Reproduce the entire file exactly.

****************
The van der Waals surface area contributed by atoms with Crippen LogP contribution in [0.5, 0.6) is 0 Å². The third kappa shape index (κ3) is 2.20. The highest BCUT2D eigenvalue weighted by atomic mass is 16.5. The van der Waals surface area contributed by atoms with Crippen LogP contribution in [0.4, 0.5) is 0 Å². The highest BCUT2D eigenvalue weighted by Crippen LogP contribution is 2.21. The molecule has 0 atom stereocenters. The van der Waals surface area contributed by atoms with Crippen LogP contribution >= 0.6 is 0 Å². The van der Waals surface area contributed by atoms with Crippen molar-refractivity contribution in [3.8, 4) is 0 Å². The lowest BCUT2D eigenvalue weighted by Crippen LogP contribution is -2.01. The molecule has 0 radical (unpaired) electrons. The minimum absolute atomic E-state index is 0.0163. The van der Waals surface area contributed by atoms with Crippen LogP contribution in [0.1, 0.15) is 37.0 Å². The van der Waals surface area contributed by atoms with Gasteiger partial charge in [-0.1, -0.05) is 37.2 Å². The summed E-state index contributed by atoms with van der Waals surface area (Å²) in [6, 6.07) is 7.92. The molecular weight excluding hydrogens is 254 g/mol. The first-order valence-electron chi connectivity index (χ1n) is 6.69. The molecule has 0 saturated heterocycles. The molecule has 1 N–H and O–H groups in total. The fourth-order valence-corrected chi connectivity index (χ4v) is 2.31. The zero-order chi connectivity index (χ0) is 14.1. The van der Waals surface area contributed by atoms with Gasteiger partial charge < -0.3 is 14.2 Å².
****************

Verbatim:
The van der Waals surface area contributed by atoms with Crippen LogP contribution in [0.5, 0.6) is 0 Å². The third kappa shape index (κ3) is 2.20. The highest BCUT2D eigenvalue weighted by atomic mass is 16.5. The van der Waals surface area contributed by atoms with Crippen LogP contribution in [0.4, 0.5) is 0 Å². The highest BCUT2D eigenvalue weighted by Crippen LogP contribution is 2.21. The molecule has 0 atom stereocenters. The van der Waals surface area contributed by atoms with Crippen LogP contribution >= 0.6 is 0 Å². The van der Waals surface area contributed by atoms with Crippen molar-refractivity contribution in [3.8, 4) is 0 Å². The lowest BCUT2D eigenvalue weighted by Crippen LogP contribution is -2.01. The molecule has 0 radical (unpaired) electrons. The minimum absolute atomic E-state index is 0.0163. The van der Waals surface area contributed by atoms with Crippen LogP contribution in [0.1, 0.15) is 37.0 Å². The van der Waals surface area contributed by atoms with Gasteiger partial charge in [-0.1, -0.05) is 37.2 Å². The summed E-state index contributed by atoms with van der Waals surface area (Å²) in [6, 6.07) is 7.92. The molecular weight excluding hydrogens is 254 g/mol. The first-order valence-electron chi connectivity index (χ1n) is 6.69. The molecule has 0 saturated heterocycles. The molecule has 1 N–H and O–H groups in total. The fourth-order valence-corrected chi connectivity index (χ4v) is 2.31. The zero-order chi connectivity index (χ0) is 14.1. The van der Waals surface area contributed by atoms with Gasteiger partial charge < -0.3 is 14.2 Å².